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Native, exotic, naturalized or invasive

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Sugar maple (Acer saccharum)
Photo: Robert Mineau

It’s not always easy to know what the names native, exotic, naturalized and invasive mean when it comes to plants. Here’s a short Botany 101 course that should help clear up some of the confusion.  

Native or exotic plant?

A plant is considered native when it grows naturally in a given region, with no human intervention. It is said to be exotic when it is introduced, intentionally or otherwise, into an area outside its natural distribution area. To show what this means, let’s take the sugar maple (Acer saccharum), a tree native to Quebec, because it has always grown here. The Norway maple (Acer platanoides), on the other hand, is a tree that comes from Europe and was introduced here as an ornamental. That means that it didn’t grow in the wild in Quebec before it was planted here and then spread.

The Manitoba Maple (Acer negundo) is a tree native to Canada. Its natural range – the Prairies – expanded with the arrival of the first coureurs des bois, who brought it back with them to Quebec. It has been considered an exotic species here ever since. So plants can be introduced from different provinces, but also from other countries and continents.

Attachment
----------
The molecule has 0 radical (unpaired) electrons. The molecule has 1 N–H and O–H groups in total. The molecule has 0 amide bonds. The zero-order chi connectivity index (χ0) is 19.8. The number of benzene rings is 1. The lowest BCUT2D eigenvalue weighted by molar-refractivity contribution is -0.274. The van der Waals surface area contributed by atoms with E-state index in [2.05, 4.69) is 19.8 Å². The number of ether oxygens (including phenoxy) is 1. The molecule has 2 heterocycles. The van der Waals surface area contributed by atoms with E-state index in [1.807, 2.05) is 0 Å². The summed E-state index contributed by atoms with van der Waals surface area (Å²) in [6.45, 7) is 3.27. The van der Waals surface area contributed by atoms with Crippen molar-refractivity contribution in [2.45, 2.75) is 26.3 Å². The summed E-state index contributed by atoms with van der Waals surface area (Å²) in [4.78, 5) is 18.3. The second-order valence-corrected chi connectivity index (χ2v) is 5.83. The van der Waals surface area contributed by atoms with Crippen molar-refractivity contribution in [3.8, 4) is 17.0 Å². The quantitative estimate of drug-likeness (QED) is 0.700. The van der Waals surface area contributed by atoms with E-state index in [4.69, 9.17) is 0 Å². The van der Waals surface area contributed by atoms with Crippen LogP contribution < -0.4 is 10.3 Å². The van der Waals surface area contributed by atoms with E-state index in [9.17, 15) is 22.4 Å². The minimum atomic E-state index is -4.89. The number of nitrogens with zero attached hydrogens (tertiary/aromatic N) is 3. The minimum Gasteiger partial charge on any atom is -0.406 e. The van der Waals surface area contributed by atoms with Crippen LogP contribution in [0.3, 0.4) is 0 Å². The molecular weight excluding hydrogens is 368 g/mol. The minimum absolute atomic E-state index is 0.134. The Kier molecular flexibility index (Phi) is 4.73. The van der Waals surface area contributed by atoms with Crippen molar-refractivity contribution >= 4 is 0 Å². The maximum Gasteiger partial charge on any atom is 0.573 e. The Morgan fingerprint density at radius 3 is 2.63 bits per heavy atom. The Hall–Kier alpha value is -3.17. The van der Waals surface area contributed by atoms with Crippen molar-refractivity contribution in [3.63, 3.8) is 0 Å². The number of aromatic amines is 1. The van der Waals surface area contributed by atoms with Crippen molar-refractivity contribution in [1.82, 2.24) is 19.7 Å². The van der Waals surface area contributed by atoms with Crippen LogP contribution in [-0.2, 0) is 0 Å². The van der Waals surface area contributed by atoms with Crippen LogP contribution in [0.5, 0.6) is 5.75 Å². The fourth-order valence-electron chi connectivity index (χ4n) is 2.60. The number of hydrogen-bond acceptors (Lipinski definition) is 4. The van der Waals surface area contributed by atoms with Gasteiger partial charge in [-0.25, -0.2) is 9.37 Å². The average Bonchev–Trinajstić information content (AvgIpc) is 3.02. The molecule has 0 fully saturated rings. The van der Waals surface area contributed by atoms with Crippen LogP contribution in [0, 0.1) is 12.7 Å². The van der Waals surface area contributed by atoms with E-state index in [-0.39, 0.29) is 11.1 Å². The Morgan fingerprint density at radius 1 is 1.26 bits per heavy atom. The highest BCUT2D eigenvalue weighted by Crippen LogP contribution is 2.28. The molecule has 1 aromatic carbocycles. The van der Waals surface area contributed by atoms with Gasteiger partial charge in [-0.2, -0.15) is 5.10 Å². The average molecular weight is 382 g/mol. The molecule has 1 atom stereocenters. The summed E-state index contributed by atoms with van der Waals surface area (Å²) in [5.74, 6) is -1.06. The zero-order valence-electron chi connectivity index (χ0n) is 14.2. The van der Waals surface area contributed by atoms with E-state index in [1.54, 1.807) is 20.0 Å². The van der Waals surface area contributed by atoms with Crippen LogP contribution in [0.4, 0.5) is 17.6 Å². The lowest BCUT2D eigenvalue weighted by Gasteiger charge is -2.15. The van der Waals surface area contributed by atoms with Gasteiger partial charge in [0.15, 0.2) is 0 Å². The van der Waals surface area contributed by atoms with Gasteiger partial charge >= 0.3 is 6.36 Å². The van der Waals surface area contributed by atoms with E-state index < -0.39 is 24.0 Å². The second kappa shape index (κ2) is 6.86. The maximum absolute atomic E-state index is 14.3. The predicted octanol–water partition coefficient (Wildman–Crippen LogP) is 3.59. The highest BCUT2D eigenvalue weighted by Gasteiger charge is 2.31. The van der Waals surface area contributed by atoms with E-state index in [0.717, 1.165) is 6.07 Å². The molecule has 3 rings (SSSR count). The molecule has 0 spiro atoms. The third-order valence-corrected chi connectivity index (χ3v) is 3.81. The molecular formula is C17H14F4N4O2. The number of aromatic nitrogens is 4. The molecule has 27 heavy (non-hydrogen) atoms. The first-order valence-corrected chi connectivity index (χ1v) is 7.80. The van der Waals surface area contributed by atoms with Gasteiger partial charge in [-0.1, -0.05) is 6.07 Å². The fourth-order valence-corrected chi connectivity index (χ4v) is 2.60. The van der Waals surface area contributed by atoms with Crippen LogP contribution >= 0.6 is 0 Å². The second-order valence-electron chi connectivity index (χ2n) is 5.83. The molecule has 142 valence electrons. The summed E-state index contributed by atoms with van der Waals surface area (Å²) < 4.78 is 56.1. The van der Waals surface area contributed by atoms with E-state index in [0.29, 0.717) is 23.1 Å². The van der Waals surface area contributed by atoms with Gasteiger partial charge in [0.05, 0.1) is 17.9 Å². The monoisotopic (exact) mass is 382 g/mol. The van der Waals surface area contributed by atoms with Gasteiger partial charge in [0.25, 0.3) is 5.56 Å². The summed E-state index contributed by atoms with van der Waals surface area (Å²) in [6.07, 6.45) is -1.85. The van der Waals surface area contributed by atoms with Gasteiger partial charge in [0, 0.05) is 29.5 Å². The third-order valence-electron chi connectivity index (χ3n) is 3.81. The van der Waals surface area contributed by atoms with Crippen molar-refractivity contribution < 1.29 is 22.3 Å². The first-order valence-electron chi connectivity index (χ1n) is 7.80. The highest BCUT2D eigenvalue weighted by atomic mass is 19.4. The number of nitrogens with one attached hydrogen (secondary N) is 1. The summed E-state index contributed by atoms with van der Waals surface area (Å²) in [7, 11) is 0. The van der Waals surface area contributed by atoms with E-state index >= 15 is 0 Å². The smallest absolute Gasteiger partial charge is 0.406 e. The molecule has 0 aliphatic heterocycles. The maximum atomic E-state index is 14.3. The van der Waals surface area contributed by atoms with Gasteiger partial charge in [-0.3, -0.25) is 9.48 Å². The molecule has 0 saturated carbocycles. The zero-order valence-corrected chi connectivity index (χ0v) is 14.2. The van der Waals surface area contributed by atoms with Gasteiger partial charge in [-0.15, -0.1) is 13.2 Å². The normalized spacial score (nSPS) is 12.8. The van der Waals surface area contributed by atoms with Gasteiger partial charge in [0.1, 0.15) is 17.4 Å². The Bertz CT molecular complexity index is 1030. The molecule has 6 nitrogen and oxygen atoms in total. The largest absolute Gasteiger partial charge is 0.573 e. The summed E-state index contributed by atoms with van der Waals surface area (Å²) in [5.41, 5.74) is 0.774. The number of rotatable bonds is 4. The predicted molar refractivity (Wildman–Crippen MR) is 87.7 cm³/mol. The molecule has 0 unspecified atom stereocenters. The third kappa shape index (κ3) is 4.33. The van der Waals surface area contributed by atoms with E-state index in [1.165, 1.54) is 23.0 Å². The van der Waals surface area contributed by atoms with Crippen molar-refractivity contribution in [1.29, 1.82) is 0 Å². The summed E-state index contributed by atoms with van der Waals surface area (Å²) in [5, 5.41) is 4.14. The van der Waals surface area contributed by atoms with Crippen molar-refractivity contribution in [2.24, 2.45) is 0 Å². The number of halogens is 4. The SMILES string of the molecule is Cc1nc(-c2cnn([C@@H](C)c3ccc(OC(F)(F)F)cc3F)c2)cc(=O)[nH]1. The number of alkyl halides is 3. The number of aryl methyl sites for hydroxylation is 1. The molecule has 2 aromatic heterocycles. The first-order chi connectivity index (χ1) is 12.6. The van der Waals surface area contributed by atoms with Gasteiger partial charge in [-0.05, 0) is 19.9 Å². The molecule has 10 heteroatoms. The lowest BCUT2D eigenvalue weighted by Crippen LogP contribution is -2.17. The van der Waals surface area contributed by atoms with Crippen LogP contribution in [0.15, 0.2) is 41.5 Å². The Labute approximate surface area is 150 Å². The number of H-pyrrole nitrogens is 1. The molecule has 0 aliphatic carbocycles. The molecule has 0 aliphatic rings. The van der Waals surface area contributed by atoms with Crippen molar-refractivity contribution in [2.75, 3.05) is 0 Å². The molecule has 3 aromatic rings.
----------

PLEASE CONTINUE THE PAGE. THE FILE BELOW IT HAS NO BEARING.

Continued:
Exotic plant: naturalized or invasive?

When an exotic plant manages to reproduce naturally in its new environment, it is referred to as a naturalized species. For instance, the oxeye daisy (Leucanthemum vulgare) and the common dandelion (Taraxacum officinale) are naturalized in Quebec because they reproduce here in abundance, whereas the common lilac (Syringa vulgaris) and the tiger daylily (Hemerocallis fulva) are not, because they do not reproduce from seed.

This means that if you come across a lilac deep in the woods, you can assume that the site was inhabited at one time and you may even be able to find some house foundations. Lilacs survive long after people are gone, but cannot spread very far. So they remain confined to the place where they were planted. In the case of the daylily, the plant’s rhizomes spread slowly, but the plant requires human intervention in order to propagate and, especially, to move.

A plant that spreads and alters the composition, structure and workings of the natural ecosystems in which it spreads is called an invasive exotic species. The Norway maple, for example, is considered an invasive exotic species because there are a large number of them growing on Mount Royal and they are gradually pushing out the sugar maples there. Many of the plants in this category have been recognized for years. To name just a few, think of purple loosestrife (Lythrum salicaria), Japanese knotweed  (Reynoutria japonica var.japonica, syn. Fallopia japonica), cow parsley (Anthriscus sylvestris), buckthorn (Rhamnus cathartica) and, finally, giant hogweed (Heracleum mantegazzianum).

To find out whether a plant is native to Quebec or exotic (introduced), consult the Database of Vascular Plants of Canada.

Adapted from an article by Frédéric Coursol, published in Métro on October 13, 2010.

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